At its November 18 public meeting, the FCC will be voting on a proposed rulemaking that would make needed updates and fixes to its legacy rules for video services. The Commission's rulemaking deserves a "yes" vote. The federal regulatory framework for multichannel video programming distributor (MVPD) services has long been outdated. Until Congress updates the law, the Commission should do all it can to remove old unnecessary rules and streamline its procedures to reduce regulatory burdens. The Commission's proposed rulemaking regarding program carriage and other legacy video provisions furthers this important end.
If adopted, the Commission's rulemaking would, among other things, clarify circumstances that trigger the start of the 1-year the statute of limitations for filing complaints with the Commission in disputes involving program carriage, program access, and good-faith retransmission consent. Also, ALJ decisions regarding such disputes would not take effect until 50 days after their release. And they would be automatically stayed upon the filing of appeals with the Commission, with an informal 180-day shot clock for the Commission to circulate a decision reviewing ALJ decisions in those matters.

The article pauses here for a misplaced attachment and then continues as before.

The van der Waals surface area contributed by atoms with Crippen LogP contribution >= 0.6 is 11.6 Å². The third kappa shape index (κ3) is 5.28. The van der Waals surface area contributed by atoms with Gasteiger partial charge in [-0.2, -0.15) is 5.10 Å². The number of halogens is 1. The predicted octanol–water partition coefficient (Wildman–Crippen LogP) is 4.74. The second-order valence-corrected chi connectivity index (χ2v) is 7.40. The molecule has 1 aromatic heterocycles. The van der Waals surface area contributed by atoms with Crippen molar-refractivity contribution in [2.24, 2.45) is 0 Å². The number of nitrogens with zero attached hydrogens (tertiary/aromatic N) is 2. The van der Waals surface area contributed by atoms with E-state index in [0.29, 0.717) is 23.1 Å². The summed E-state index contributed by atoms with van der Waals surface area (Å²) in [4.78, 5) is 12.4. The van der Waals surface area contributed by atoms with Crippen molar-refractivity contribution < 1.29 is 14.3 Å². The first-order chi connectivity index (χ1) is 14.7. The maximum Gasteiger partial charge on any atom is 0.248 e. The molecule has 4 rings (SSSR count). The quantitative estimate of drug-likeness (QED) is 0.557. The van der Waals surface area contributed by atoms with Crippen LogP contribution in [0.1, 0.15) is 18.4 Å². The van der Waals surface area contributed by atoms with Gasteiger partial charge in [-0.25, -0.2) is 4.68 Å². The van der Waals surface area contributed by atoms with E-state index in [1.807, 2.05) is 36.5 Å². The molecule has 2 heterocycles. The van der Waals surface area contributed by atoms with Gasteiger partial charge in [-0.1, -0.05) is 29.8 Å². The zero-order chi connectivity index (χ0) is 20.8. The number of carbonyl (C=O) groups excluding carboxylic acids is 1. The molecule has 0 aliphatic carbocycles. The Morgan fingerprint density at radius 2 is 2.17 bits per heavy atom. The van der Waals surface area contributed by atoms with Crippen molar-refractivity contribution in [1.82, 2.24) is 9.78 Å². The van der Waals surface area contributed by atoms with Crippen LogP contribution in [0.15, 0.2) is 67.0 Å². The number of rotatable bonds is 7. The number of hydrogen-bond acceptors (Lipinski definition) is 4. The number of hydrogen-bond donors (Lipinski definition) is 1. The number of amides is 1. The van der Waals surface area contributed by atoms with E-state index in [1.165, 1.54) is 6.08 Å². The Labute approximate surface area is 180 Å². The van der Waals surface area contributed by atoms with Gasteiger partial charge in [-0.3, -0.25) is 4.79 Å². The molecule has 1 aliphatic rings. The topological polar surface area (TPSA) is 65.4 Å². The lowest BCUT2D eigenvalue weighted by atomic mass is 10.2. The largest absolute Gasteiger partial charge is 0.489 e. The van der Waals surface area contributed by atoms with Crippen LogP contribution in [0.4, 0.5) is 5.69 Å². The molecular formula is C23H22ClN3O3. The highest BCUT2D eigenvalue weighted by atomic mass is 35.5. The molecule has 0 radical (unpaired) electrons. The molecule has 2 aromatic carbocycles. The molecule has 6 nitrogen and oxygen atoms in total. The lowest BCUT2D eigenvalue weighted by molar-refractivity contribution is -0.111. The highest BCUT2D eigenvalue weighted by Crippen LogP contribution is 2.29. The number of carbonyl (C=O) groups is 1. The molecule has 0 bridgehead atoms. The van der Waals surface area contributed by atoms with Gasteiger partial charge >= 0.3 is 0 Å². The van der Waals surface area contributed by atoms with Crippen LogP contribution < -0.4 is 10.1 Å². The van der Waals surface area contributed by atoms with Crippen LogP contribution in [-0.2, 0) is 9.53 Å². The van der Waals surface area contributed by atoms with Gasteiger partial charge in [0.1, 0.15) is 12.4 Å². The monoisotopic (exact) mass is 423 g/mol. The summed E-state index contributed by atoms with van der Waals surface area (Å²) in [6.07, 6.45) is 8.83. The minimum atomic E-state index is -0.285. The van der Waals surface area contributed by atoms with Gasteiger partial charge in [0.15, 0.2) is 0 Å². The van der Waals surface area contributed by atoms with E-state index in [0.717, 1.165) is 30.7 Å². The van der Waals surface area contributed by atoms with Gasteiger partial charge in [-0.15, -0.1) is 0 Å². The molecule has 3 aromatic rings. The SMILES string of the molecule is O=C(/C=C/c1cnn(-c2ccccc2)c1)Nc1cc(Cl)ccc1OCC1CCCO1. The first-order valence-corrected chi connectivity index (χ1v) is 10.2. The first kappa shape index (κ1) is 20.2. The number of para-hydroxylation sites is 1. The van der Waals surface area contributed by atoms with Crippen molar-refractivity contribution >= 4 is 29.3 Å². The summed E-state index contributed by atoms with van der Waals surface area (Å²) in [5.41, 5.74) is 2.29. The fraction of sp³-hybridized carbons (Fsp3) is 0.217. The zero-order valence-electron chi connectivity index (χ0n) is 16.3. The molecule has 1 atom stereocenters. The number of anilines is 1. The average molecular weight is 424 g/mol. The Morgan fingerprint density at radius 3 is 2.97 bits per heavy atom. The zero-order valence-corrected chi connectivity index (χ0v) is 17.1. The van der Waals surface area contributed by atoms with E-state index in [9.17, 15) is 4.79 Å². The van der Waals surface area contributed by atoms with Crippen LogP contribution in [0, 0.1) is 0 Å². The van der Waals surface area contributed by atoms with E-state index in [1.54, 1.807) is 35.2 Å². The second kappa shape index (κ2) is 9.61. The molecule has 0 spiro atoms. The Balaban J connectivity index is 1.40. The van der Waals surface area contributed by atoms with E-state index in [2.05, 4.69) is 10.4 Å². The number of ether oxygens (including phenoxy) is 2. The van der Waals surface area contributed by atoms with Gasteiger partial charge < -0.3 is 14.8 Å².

For all the advances in video distribution technology and emergence of new video services, much of the MVPD market is still subject to regulatory restrictions that originated in the early 1990s, if not before. While replacement of the old framework awaits, the proposed rulemaking for program carriage and other disputes, part of its Media Modernization Initiative, is a worthwhile reform measure and it ought to be adopted. And the Commission's rulemaking ought to serve as another reminder that legacy regulation of MVPD services makes no sense in the era of Netflix, Hulu, and Disney+ and many other new video programing alternatives.